Human Nature


When I was in my early twenties (a long time ago), I had a conversation with my mother and my sister-in-law about human nature. My sister-in-law claimed that there was no such thing as altruism; she believed that any human act of generosity or kindness was always motivated by self-interest, even if it was nothing more than wanting to feel good about what one was doing. I strongly disagreed; I argued that sometimes people commit acts of altruism for no other reason than simply because of an urge to do something for others, without selfish intent or a desire for personal reward. My mother agreed with me; as a parent, she knew all too well that sometimes parents do things for their children--well, just because.

I had heard this sort of argument about altruism, before, back when I was in college; some aficionados of Ayn Rand that I knew had similarly argued that there was no such thing as altruism. However, unlike those with a more religious bent, the Ayn Rand crowd actually thought that selfishness was a virtue, so they were saying that this alleged lack of human altruism was a good thing. In either case, though, the point remained the same--that ostensibly altruistic acts were really motivated, at best, by a desire to feel good about them, or at worst by more insidious motives. Whence comes this desire to feel good was never clarified; if humans were really so selfish, it is hard to see how anyone would feel good about these ostensibly altruistic acts. And more importantly, this line of reasoning confuses cause and effect; the proponents of this point of view fail to understand that feeling good can be an effect, rather than a cause, of the act in question.

Although I never really took this cynical view of human nature very seriously, the fact that it has had a following in certain circles has always bothered me a great deal. I think that in some ways, it is a deeply injurious view of humanity. If you have such a negative view of other people, that cannot help but color one's attitudes in other ways. The fact that it is also found in certain Christian circles is deeply unfortunate. It seems to be integral to some kinds of theological dogma, such that to question this view of human nature would throw the dogmas into serious question. In my view,however, the negative consequences for theology seem apparent.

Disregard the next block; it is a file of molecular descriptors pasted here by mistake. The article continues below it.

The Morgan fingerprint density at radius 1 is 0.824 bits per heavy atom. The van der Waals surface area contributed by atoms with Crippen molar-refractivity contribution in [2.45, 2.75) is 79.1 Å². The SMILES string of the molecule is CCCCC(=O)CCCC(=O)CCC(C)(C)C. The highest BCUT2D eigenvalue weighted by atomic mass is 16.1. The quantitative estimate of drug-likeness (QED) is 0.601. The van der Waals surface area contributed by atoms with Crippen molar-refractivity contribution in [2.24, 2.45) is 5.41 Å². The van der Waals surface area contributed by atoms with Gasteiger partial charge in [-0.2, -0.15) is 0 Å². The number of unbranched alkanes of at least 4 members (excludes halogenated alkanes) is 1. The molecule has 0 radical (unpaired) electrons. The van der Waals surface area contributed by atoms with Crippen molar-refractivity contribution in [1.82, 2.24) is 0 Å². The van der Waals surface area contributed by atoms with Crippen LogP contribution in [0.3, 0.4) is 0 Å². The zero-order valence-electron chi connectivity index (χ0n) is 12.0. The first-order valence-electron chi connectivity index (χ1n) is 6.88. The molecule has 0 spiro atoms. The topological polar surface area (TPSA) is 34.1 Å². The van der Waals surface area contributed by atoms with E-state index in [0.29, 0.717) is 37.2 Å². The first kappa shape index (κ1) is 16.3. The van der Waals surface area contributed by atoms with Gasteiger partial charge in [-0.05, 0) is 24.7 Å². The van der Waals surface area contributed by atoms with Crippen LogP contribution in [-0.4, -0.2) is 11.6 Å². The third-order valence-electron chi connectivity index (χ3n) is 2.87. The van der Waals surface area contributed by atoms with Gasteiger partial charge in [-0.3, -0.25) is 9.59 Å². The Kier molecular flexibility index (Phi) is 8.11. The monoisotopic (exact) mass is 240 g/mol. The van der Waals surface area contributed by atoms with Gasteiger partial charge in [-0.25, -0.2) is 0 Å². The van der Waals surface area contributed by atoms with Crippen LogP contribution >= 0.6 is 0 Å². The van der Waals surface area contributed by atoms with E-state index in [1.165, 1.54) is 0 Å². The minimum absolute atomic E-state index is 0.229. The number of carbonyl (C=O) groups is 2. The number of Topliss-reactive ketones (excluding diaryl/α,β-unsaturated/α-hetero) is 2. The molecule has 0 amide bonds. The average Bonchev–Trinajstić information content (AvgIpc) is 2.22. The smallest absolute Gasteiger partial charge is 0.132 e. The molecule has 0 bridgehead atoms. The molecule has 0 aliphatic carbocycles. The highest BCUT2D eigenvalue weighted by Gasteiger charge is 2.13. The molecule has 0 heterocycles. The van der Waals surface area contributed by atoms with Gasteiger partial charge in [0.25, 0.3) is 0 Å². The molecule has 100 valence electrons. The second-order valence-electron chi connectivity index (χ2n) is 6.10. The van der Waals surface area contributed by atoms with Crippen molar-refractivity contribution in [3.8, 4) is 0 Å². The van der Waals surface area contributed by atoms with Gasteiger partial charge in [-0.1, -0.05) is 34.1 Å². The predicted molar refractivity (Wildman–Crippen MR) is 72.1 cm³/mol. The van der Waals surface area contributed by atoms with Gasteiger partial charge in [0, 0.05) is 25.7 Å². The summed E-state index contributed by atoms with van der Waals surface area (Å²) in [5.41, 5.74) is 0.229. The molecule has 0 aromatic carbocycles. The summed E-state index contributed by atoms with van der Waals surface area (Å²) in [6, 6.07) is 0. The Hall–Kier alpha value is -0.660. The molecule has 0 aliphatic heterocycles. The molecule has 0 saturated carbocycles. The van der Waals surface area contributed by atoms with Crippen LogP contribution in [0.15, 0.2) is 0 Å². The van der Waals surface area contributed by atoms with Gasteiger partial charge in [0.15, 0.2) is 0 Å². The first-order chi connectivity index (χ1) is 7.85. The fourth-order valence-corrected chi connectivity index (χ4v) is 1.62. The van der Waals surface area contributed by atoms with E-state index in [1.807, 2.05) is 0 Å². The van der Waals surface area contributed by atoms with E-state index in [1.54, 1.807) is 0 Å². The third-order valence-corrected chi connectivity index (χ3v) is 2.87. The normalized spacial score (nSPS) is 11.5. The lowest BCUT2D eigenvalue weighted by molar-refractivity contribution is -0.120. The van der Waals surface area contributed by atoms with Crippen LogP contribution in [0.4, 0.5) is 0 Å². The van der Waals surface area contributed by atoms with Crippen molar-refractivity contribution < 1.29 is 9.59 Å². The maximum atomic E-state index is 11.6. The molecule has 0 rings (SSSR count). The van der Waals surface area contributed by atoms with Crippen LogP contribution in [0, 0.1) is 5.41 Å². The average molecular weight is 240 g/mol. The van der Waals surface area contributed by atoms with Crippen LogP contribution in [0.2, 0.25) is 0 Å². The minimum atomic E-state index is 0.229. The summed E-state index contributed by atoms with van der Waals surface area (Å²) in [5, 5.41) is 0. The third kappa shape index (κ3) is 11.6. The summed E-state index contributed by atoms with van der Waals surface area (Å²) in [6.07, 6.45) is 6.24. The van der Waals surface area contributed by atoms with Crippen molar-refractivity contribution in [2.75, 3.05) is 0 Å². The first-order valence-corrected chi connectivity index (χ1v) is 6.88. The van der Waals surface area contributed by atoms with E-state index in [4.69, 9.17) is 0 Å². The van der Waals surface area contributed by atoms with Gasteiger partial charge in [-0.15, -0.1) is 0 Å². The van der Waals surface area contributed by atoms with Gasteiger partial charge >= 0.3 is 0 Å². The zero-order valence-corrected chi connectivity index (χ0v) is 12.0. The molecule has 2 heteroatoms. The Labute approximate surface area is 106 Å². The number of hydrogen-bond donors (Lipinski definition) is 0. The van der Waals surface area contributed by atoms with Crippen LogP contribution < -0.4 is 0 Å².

Altruism is, I believe, an expression of unselfish love. As Paul wrote in 1 Corinthians 13,

Love is patient; love is kind; love is not envious or boastful or arrogant or rude. It does not insist on its own way; it is not irritable or resentful; it does not rejoice in wrongdoing, but rejoices in the truth. It bears all things, believes all things, hopes all things, endures all things.
Rather than denying that humans are capable of unselfish love, I would much rather have a faith that sought to cultivate the possibilities of love that lie within us all. Sometimes those possibilities may lie dormant; sometimes the worst of our natures come out; sometimes we even commit evil acts. But the possibility of unselfish love lies within us. Love is just as much a part of the universe as selfishness is. Let us celebrate and expand upon human love, rather than deny that it truly exists.


Mark Wickens said...

Those Ayn Rand aficionados don't sound too informed. Rand certainly believed altruism exists as a motive behind actions. She wouldn't have spent so much time railing against it as evil otherwise.

Mystical Seeker said...

Good point. I think that some people may confuse the idea that selfishness is a virtue, and the idea that all behavior is really selfish anyway (psychological egoism).

Mike L. said...

I have a slightly different view that I think narrows the gap between your view and the opposing view of your sister-in-law. Try this on for size and see how it fits...

What if those instances of altruism which you observe and characterize as more "pure" but she views as actually selfish would be better described as moments when people realized that whatever it is that is their "self" doesn't end where their flesh stops? What if being selfish is actually a good thing but being altruistic is a byproduct of recognizing others as part of you? Or maybe seeing you in them. If we no longer have such a narrow definition of "self" then we don't have to fight being selfish.

This concept of "oneness" is a way to open our eyes to something that no longer makes alturism, love, etc. unnatural. What if the world is actually "me" and my goal is to just go on being selfish and seek my own survival?

Maybe what we need is not a change of character but a reshaped definition of self. Somehow this is is central to a spiritual awakening of sorts.

Matthew said...

I think that the human will is nonexistent or extremely limited, so I have to acknowledge that altruism isn't terribly admirable or unexpected. Most of the time, if I do something nice for someone else, it's because - for whatever reason - I wanted to do the nice thing for them.

But I've never been able to carry determinism very far into my everyday life, and so I suspect that as long as we don't underestimate the hidden environmental forces that are at work, praising a person's actions as "altruistic" is a perfectly good use of language.